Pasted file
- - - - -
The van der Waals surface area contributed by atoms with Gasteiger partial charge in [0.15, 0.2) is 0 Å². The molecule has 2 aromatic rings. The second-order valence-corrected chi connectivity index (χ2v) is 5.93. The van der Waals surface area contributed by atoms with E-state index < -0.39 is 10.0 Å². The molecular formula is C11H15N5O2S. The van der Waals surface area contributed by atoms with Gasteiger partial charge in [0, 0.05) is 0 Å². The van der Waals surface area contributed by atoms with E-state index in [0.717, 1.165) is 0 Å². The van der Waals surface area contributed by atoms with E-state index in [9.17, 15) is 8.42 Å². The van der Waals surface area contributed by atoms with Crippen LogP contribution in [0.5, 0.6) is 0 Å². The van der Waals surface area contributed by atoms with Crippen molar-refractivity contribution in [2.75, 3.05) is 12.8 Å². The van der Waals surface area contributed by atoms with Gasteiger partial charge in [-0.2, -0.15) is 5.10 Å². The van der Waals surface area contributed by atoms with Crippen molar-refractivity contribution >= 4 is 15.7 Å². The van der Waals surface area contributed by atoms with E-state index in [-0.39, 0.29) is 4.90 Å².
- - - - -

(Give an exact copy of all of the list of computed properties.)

The van der Waals surface area contributed by atoms with Gasteiger partial charge in [0.15, 0.2) is 0 Å². The molecule has 2 aromatic rings. The second-order valence-corrected chi connectivity index (χ2v) is 5.93. The van der Waals surface area contributed by atoms with E-state index < -0.39 is 10.0 Å². The molecular formula is C11H15N5O2S. The van der Waals surface area contributed by atoms with Gasteiger partial charge in [0, 0.05) is 0 Å². The van der Waals surface area contributed by atoms with E-state index in [0.717, 1.165) is 0 Å². The van der Waals surface area contributed by atoms with E-state index in [9.17, 15) is 8.42 Å². The van der Waals surface area contributed by atoms with Crippen LogP contribution in [0.5, 0.6) is 0 Å². The van der Waals surface area contributed by atoms with Crippen molar-refractivity contribution in [2.75, 3.05) is 12.8 Å². The van der Waals surface area contributed by atoms with Gasteiger partial charge in [-0.2, -0.15) is 5.10 Å². The van der Waals surface area contributed by atoms with Crippen molar-refractivity contribution >= 4 is 15.7 Å². The van der Waals surface area contributed by atoms with E-state index in [-0.39, 0.29) is 4.90 Å².